Replica of the flagship galley used by Juan de Austria at Lepanto

Replica of the flagship galley used by Juan de Austria at Lepanto

Martil (Río Martín in Spanish) was an important coastal town built next to the homonymous river in the coast or Morocco. The navigable river allowed pirates to defend themselves by sailing upstream almost to Tétouan, where they were protected by the Pasha. Taking Tétouan was not practical, so García Álvarez de Toledo, another illustrious sailor of the time, devised a plan to remove the pirates and proposed it to King Felipe II: close off the river by sinking ships filled with stones at its mouth. This would make navigation upstream impossible and therefore would eliminate the protection that pirate whips enjoyed from the heavily defended city of Tétouan. King Felipe II tasked Álvaro de Bazán with the mission, and after extensive epistolary exchanges between the two, a fleet was mobilised to proceed with the operation in February of 1565.

Secrecy was crucial to the success of the mission, and this was somehow compromised by an English pirate ship which gained broad knowledge of the plan to attack pirate bases and alerted several north-African Pashas that an imminent attack on one of their fortresses was imminent. It is worth noting that these pirates and privateers had a lot to loose from the destruction of pirate nests, even if these were held by Turks or Moors and not by Christians. The leak of information forced the fleet to return to Gibraltar, where it obtained further reinforcements. The attack went ahead with help from the governor of Ceuta, which at the time was ruled by the Portuguese. To cover the landing of the Spanish troops, the Portuguese launched a mock attack from the city of Ceuta that created a diversion to the north. While the Pasha travelled with his troops to confront the Portuguese, the Spanish disembarked with a small detachment of arquebusiers to secure the shores around the mouth of the river.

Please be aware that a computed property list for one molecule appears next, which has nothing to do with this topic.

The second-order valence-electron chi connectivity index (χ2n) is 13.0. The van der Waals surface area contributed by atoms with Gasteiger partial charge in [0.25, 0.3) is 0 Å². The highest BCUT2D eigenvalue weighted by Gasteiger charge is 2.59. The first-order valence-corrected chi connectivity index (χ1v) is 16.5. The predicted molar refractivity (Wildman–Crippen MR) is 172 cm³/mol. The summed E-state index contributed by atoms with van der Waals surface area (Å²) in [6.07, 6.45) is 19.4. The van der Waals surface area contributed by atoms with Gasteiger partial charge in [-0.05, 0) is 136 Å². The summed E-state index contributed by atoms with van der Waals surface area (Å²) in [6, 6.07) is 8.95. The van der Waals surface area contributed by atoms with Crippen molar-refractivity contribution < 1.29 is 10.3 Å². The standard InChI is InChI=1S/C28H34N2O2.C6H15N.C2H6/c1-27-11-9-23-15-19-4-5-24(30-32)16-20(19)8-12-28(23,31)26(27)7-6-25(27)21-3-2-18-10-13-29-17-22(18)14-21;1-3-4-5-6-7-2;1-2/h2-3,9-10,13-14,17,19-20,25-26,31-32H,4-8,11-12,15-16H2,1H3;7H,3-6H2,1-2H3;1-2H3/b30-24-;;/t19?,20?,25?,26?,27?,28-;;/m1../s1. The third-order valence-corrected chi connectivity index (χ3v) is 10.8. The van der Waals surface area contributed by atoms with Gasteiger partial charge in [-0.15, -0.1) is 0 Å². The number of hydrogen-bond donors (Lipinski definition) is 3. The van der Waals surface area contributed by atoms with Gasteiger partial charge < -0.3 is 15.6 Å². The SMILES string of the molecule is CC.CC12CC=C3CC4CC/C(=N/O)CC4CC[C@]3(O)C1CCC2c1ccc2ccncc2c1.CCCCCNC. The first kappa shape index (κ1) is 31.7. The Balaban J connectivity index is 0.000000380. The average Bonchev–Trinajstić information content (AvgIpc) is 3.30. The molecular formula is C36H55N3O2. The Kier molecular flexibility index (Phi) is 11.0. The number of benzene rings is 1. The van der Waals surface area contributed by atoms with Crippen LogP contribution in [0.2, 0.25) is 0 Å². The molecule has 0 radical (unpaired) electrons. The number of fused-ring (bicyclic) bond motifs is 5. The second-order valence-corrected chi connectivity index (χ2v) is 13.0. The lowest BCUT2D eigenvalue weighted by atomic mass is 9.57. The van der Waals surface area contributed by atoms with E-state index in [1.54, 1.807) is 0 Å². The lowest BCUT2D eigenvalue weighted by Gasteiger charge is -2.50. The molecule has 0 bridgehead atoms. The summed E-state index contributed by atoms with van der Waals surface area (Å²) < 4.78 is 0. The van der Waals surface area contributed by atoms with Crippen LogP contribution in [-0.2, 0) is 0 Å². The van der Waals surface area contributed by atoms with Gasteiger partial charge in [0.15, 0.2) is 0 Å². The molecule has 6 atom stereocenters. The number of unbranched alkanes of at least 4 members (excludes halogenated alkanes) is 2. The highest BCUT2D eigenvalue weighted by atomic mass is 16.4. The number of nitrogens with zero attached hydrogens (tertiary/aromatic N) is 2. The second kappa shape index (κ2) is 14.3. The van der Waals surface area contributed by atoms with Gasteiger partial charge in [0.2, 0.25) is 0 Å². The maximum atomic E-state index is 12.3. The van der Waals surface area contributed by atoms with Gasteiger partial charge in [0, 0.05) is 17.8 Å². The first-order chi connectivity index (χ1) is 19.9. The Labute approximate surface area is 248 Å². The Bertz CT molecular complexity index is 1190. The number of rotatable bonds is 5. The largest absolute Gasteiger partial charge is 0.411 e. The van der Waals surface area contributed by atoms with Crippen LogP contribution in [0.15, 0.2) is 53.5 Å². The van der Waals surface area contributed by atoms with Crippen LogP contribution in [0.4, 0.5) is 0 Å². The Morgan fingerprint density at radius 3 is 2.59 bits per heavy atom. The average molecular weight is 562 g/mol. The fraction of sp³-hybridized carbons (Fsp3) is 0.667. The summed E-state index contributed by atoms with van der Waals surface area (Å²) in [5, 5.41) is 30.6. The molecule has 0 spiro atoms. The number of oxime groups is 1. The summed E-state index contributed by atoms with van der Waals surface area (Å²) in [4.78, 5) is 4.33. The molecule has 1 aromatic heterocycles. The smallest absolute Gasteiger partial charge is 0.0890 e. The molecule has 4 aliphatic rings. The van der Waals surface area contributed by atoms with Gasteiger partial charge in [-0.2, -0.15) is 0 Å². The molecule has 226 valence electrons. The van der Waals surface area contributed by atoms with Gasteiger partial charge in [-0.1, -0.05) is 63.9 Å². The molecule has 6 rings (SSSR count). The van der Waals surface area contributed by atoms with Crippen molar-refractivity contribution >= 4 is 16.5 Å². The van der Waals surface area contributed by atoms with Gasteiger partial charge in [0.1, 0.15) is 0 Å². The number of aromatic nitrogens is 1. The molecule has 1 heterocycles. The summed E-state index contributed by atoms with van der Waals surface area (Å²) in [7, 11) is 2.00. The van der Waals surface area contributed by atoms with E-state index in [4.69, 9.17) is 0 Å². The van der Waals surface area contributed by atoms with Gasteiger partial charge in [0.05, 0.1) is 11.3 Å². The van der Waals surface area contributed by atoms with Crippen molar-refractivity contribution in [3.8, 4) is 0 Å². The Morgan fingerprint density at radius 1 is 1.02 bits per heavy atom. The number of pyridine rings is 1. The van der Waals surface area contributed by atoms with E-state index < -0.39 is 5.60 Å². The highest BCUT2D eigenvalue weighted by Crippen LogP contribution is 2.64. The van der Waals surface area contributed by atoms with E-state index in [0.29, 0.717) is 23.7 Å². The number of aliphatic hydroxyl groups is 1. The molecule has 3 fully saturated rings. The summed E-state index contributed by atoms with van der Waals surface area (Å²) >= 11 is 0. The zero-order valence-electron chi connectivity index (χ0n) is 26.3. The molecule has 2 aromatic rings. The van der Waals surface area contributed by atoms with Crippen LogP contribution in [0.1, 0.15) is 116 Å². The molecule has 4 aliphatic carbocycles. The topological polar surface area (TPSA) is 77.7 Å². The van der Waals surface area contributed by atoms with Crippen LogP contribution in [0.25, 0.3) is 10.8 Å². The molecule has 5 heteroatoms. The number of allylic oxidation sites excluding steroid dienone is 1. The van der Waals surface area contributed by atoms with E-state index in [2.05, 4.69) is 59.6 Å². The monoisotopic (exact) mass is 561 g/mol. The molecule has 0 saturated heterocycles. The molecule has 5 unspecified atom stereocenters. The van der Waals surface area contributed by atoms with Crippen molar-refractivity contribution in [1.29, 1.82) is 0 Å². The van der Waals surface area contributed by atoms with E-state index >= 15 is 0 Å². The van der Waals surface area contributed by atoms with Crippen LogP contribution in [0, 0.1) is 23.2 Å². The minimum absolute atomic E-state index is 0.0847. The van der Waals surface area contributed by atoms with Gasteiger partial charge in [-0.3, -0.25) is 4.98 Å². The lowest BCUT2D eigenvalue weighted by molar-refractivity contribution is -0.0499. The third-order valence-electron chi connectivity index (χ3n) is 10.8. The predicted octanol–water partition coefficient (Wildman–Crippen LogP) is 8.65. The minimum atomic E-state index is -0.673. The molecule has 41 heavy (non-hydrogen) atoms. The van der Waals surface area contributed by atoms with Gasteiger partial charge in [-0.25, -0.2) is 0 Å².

Álvaro himself proceeded to sound the mouth of the river from a small boat to find an ideal location for sinking the obstacles. Having closed off the river mouth by sinking boats loaded with limestone and rock, the troops on the ground were engaged by Moors who had finally realised the real intention of the Spanish. An infantry skirmish ensued, with the Spanish arquebusiers trying to cover the retreat to the boats. Fortunately for the Spanish, the close-quarters action was too much for the Tetouanese, who retreated and allowed the safe boarding of the remaining Spanish troops. The success of the operation, which not only disabled the pirate base but also trapped fourteen pirate ships (these were later released by dismantling them and re-assembling them outside the barrier) endeared Álvaro to the King and to García Álvarez de Toledo, who would be his commander in the subsequent campaign against the Ottoman Empire.

The Ottoman wars and Lepanto

Lepanto battle

A fresco of the Battle of Lepanto